I got a call from a co-intern last night, practically in tears. A patient yelled at her. She was giving the patient his test results-- he has a medium-serious condition, but not something that's going to kill him-- and was trying to offer sympathy by telling the patient about her mother, who has the same condition, and has lived with it for years and it's been okay. And apparently she got a little emotional talking about her mother, she let down her professional guard for a second-- and the patient got annoyed, said he didn't care about her or her mother, said he wasn't her therapist, he wasn't even her friend, and he wants a different doctor who can be more professional about it. (So she called in the senior resident, who took over dealing with the patient....)
It's weird-- it's such an imbalanced relationship we have with patients. We know all sorts of things about them. We know about their most personal issues, often we know secrets, or at least things they're not eager to shout from the rooftops. And yet they know very little about us, and it's "unprofessional" if we even make the attempt to form a more even bond. We heard a presentation a few weeks ago from an OB/GYN who's been dealing with her own fertility struggles for the better part of the last decade-- her talk was about the difficulty of keeping her personal life separate from the patients, of being able to be as enthusiastic about her patients' successes in this area of her life where she's had so much pain and difficulty.
In our careers, she said, we'll know some of our patients for years-- we'll know multiple generations of families, we'll experience the highs and lows in our patients' lives. And yet it's very rare that we'll be able to (or that it would be professional to) share as much from our end as we're supposed to take from our patients. The danger, she warned, is that it's easy to think our patients are our friends, especially since we know so much about them. But they aren't, or at least they shouldn't be.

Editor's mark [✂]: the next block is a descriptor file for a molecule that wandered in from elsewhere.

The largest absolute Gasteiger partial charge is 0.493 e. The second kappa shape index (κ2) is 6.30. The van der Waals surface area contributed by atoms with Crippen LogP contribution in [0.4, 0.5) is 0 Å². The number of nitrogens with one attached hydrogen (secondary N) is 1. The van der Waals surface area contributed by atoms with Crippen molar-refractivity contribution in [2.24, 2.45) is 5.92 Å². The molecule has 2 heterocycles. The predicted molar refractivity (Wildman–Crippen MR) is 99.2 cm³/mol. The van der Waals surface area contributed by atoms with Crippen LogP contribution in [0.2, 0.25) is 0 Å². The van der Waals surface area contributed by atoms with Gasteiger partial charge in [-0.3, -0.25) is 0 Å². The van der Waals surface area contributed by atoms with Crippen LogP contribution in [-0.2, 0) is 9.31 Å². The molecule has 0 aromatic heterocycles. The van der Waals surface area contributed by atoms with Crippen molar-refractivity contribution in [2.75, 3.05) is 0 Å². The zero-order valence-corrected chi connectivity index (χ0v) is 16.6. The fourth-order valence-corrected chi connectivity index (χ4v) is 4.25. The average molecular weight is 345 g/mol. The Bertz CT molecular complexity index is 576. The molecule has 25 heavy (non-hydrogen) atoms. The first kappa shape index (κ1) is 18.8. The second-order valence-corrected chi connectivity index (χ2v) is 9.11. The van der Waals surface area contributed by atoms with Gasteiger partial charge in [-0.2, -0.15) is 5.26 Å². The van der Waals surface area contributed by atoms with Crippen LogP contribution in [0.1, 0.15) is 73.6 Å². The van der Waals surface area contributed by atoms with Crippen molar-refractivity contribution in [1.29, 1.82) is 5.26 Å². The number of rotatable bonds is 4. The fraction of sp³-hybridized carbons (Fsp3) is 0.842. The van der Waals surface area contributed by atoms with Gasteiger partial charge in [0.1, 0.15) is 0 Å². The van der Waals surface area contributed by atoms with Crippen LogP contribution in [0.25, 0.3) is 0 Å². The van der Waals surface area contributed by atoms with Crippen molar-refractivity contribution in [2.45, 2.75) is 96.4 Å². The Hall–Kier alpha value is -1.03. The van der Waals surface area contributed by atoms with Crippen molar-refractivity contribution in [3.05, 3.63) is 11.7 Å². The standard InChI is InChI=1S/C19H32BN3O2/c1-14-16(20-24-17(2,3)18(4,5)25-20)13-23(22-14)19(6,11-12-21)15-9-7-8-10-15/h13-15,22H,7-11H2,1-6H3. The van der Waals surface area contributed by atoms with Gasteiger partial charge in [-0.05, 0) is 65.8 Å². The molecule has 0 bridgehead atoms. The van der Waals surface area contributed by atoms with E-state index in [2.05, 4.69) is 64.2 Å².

I think this is a sad and frustrating point of view to have about the medical profession. I think we can be doctors as well as friends; I think we can be doctors as well as people, and that letting our patients know us doesn't have to be a bad thing. Even from the perspective of improving patient health, I expect that patients who feel closer to their doctors are willing to reveal more, and sometimes reveal things that would lead us closer to the right diagnosis, that they may not even know are relevant. Patients don't always know what the right things to tell us are, symptoms they don't even see as symptoms might be exactly what we need to know. And, besides, it seems a lot more rewarding for us as doctors if we feel like in our offices we can be people too, and not hide our humanity.
Then again, I see what the OB/GYN meant. I went to the dentist yesterday-- taking care of so many exciting things over my vacation-- and as she was looking at my x-rays, she said I shouldn't worry about an occasional cavity. "I'm a dentist," she said, "and even I get cavities. People look at my teeth and tell me how nice they are, but they don't see the back-- I have fillings all over the place. And my mother was a dentist! But it didn't matter. I still had terrible teeth growing up. I still do. I'll tell you a secret-- I don't always floss. I try, but I forget all the time."
This was too much. I just met the woman. I don't want to know all this. I don't know that I want to go to a dentist who doesn't floss.
Although, I'll tell you-- last night, I flossed twice. Just to be safe. So maybe it worked. If that was all a strategy. Which it probably wasn't.